CHASE MILLS, N.Y. — Cornell University Cooperative Extension researchers funded by a Northern New York Agricultural Development Program (NNYADP) grant worked with farms in the NNY region to identify optimal sampling levels for seven key soil health indicators. This findings of this research work to more accurately assess the restorative effectiveness of farms’ efforts to improve soil health over time.
Because soil health improvements are slow and subtle, more precise and accurate sampling strategies are needed. The goal of this NNYADP-funded research project was to identify specific sampling guidance for farms, county Soil and Water Conservation Districts (SWCDs), and other agencies that often use soil health testing as part of their environmental conservation and crop management work. Participating farmers were from Chazy, Fort Covington, Madrid, Malone, Sackets Harbor, West Chazy, and Willsboro. The complete report is posted on the NNYADP website at www.nnyagdev.org.
Soil health supports both crop growth and environmental stewardship. Soil type and texture, climate, topography, and land management all influence soil health. Improvement in soil health occurs gradually and can vary within a single field. Sampling sites for the NNYADP-funded project were selected with the use of aerial soil maps.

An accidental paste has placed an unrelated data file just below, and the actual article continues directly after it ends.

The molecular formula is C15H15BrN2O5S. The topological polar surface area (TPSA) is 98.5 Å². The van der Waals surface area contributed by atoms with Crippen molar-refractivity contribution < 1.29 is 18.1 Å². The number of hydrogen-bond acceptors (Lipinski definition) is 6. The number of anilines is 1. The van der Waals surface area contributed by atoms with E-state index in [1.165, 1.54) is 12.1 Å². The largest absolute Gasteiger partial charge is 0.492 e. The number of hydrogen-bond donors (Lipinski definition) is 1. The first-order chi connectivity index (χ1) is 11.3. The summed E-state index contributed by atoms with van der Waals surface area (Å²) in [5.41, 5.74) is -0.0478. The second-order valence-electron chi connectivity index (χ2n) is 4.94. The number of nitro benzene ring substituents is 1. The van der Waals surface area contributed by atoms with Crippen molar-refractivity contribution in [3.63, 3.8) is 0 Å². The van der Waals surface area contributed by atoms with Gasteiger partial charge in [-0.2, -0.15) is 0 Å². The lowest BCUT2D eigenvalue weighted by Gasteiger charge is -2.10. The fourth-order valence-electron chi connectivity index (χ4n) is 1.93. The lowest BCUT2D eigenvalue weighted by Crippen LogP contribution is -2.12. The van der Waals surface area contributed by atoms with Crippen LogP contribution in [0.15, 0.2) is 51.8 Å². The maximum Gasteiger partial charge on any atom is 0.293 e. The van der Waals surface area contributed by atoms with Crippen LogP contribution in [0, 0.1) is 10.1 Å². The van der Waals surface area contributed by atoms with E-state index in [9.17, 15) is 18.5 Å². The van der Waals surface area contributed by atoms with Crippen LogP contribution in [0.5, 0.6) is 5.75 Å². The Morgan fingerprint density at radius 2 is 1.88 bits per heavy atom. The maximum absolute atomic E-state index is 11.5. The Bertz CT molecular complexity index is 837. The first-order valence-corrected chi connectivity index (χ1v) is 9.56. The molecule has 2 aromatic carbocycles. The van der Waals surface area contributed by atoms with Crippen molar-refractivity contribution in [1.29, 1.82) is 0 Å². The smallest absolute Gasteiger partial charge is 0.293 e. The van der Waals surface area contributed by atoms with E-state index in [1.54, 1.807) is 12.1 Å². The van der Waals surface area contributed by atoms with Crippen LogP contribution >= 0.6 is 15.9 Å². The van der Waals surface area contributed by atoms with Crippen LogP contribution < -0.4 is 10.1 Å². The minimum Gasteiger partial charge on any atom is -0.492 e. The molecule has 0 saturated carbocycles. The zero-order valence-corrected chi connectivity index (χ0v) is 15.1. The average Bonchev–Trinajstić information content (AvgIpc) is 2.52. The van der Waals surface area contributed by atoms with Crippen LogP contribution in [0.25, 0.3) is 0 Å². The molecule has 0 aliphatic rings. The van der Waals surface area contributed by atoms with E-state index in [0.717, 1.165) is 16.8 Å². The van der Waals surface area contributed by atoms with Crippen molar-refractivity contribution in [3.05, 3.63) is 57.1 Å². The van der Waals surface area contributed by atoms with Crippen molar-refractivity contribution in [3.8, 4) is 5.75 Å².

Cornell University Cooperative Extension (CCE) regional soils and crops specialist Kitty O’Neil, Ph.D., led the research with assistance from SWCDs, CCE, and the Cornell Nutrient Management Spear Program. Soil samples are collected in spring and fall at two soil depths in row crop fields on the participating farms.
Soil sample analysis determined the number of samples needed to detect a 10 percent improvement in soil health based on soil pH, soil organic matter, surface hardness, subsurface hardness, within-field phosphorus, aggregate stability, and soil respiration.
The number of samples needed varied widely across the indicators under evaluation. The least variable soil health indicator within a field in this project was soil pH. The most variable within-field soil health indicator was soil phosphorus.
The data from this project will be compared with historical yield data to investigate linkages for additional soil and crop management enhancement.
As a general guideline, based on this project’s findings, the researchers suggest a minimum of 40 to 50 subsample locations per field for farmers who wish to begin monitoring soil health status and improvements over time on a broad scale. To evaluate individual soil health components, more intensive sampling can be done.
Funding for the Northern New York Agricultural Development Program is supported by the New York State Legislature and administered by the New York State Department of Agriculture and Markets. Learn more at www.nnyagdev.org.
–Northern New York Agricultural Development Program
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